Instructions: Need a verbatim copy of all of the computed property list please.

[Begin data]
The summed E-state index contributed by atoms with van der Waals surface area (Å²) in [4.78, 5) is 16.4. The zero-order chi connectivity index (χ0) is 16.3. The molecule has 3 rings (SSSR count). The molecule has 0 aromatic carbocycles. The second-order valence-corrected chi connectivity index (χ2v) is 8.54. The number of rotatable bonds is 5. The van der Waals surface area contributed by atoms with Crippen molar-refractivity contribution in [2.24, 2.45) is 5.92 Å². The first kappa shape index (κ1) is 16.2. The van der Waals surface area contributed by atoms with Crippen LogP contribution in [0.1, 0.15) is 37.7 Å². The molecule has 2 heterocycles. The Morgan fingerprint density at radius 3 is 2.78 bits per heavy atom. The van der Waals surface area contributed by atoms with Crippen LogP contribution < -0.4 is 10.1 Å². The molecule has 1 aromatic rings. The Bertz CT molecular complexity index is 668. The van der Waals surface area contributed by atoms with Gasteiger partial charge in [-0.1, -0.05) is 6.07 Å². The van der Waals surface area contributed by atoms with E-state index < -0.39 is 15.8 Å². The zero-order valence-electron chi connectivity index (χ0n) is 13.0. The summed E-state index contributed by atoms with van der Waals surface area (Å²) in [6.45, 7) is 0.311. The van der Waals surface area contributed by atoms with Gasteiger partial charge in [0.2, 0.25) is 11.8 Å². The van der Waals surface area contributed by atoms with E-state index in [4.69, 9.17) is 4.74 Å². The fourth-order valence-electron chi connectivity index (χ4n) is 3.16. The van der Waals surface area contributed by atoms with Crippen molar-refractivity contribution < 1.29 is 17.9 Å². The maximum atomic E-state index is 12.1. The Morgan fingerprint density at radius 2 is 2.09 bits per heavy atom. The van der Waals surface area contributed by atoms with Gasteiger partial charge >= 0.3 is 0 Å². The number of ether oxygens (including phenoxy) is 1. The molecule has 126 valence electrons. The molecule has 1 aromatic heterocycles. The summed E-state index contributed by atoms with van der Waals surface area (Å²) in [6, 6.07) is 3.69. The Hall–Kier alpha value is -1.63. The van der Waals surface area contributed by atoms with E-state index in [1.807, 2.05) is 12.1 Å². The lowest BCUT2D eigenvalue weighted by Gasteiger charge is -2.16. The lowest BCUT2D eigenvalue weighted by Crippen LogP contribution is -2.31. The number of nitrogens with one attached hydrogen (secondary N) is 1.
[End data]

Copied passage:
The summed E-state index contributed by atoms with van der Waals surface area (Å²) in [4.78, 5) is 16.4. The zero-order chi connectivity index (χ0) is 16.3. The molecule has 3 rings (SSSR count). The molecule has 0 aromatic carbocycles. The second-order valence-corrected chi connectivity index (χ2v) is 8.54. The number of rotatable bonds is 5. The van der Waals surface area contributed by atoms with Crippen molar-refractivity contribution in [2.24, 2.45) is 5.92 Å². The first kappa shape index (κ1) is 16.2. The van der Waals surface area contributed by atoms with Crippen LogP contribution in [0.1, 0.15) is 37.7 Å². The molecule has 2 heterocycles. The Morgan fingerprint density at radius 3 is 2.78 bits per heavy atom. The van der Waals surface area contributed by atoms with Crippen LogP contribution < -0.4 is 10.1 Å². The molecule has 1 aromatic rings. The Bertz CT molecular complexity index is 668. The van der Waals surface area contributed by atoms with Gasteiger partial charge in [-0.1, -0.05) is 6.07 Å². The van der Waals surface area contributed by atoms with E-state index < -0.39 is 15.8 Å². The zero-order valence-electron chi connectivity index (χ0n) is 13.0. The summed E-state index contributed by atoms with van der Waals surface area (Å²) in [6.45, 7) is 0.311. The van der Waals surface area contributed by atoms with Gasteiger partial charge in [0.2, 0.25) is 11.8 Å². The van der Waals surface area contributed by atoms with E-state index in [4.69, 9.17) is 4.74 Å². The fourth-order valence-electron chi connectivity index (χ4n) is 3.16. The van der Waals surface area contributed by atoms with Crippen molar-refractivity contribution < 1.29 is 17.9 Å². The maximum atomic E-state index is 12.1. The Morgan fingerprint density at radius 2 is 2.09 bits per heavy atom. The van der Waals surface area contributed by atoms with Gasteiger partial charge >= 0.3 is 0 Å². The number of ether oxygens (including phenoxy) is 1. The molecule has 126 valence electrons. The molecule has 1 aromatic heterocycles. The summed E-state index contributed by atoms with van der Waals surface area (Å²) in [6, 6.07) is 3.69. The Hall–Kier alpha value is -1.63. The van der Waals surface area contributed by atoms with E-state index in [1.807, 2.05) is 12.1 Å². The lowest BCUT2D eigenvalue weighted by Gasteiger charge is -2.16. The lowest BCUT2D eigenvalue weighted by Crippen LogP contribution is -2.31. The number of nitrogens with one attached hydrogen (secondary N) is 1.